[Michigan, February 3, 2015]: The American Human Rights Council (AHRC) calls upon all residents of the United States to actively participate in the national census process, census 2020. The US is constitutionally mandated to conduct a census of the population every ten years. Every human being is counted regardless of their legal status. The census numbers and the distribution of the population have important legal, political, social and economic consequences. It is especially important for traditionally under-counted populations to be counted. Unfortunately, no accurate count of the population can be attained unless every person is counted. Counting all residents of the US continues to be a challenge that requires ongoing constructive engagement and outreach. One of those challenges is related to the minority designation. One of the components of American society is the Arab American community and the debate about whether the designation “white” helps or hurts the interests of Arab Americans. Arab Americans claim that the census under-counts them since they are part of the category “white.” The Census Bureau is currently testing the Middle East North Africa (MENA) designation through a trial form and survey and requesting residents of Arab decent to forward their feedback about it. “It really does take rethinking … who we are as a population and what our needs are, (but) there are specific needs for Arab-Americans that are not being recognized and not being met.” Said Hassan Jaber, Hassan Jaber, Executive Director, ACCESS and a member of a census advisory board on racial and ethnic populations according to AP report on Jan. 30, 2015.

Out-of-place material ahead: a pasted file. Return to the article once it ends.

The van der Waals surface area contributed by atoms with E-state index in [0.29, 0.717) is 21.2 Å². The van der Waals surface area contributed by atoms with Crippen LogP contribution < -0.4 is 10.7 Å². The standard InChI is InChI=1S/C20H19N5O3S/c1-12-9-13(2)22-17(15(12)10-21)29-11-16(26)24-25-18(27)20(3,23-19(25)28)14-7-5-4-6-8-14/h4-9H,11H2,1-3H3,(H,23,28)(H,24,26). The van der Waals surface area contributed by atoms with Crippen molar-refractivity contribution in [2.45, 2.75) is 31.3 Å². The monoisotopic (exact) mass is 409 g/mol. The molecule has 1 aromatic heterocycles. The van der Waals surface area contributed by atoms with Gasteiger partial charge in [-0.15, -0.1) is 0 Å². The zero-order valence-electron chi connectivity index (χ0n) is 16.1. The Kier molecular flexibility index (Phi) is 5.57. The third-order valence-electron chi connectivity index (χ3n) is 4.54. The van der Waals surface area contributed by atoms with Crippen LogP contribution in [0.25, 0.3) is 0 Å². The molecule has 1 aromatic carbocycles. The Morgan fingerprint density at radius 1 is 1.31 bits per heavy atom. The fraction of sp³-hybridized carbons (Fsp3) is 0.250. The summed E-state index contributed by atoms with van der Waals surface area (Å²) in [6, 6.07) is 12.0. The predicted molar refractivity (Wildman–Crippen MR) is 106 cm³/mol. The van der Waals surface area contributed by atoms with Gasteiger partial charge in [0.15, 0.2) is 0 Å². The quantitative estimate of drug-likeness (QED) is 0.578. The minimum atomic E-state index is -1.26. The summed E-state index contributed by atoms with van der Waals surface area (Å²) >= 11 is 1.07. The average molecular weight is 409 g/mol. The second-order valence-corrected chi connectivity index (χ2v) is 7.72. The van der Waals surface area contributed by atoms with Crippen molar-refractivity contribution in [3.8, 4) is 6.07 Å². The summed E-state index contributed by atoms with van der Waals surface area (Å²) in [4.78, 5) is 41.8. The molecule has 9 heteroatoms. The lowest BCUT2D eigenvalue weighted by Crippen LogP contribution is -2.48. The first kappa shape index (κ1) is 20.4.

“Some Arab-Americans resist the designation Arab Americans as separate from the category ‘white’ on the US census form because they don’t consider themselves a minority. However, Arab Americans are de jure but not de facto members of the white majority. They are in limbo- legally considered a part of the white majority but de facto seen as “other,” said Imad Hamad, AHRC Executive Director.
“Arab Americans are not perceived by the broad American society as white. And since they are legally white, Arab Americans don’t benefit from the classification of minority status with all the legal and political ramifications such classification entails,” continued Hamad.
What really matters to the vast majority of Arab Americans is to be counted. In a democracy numbers are very important. AHRC urges all people living in this US to participate in the census. It is not possible to exaggerate the importance of being counted. Being counted is a human right.
You can send your views to regarding this important matter to Ms. Jennifer Jessup, at the Census Bureau, at: firstname.lastname@example.org. In addition, you can read more about this
important issue of debate, see Detroit News and AP coverage about it: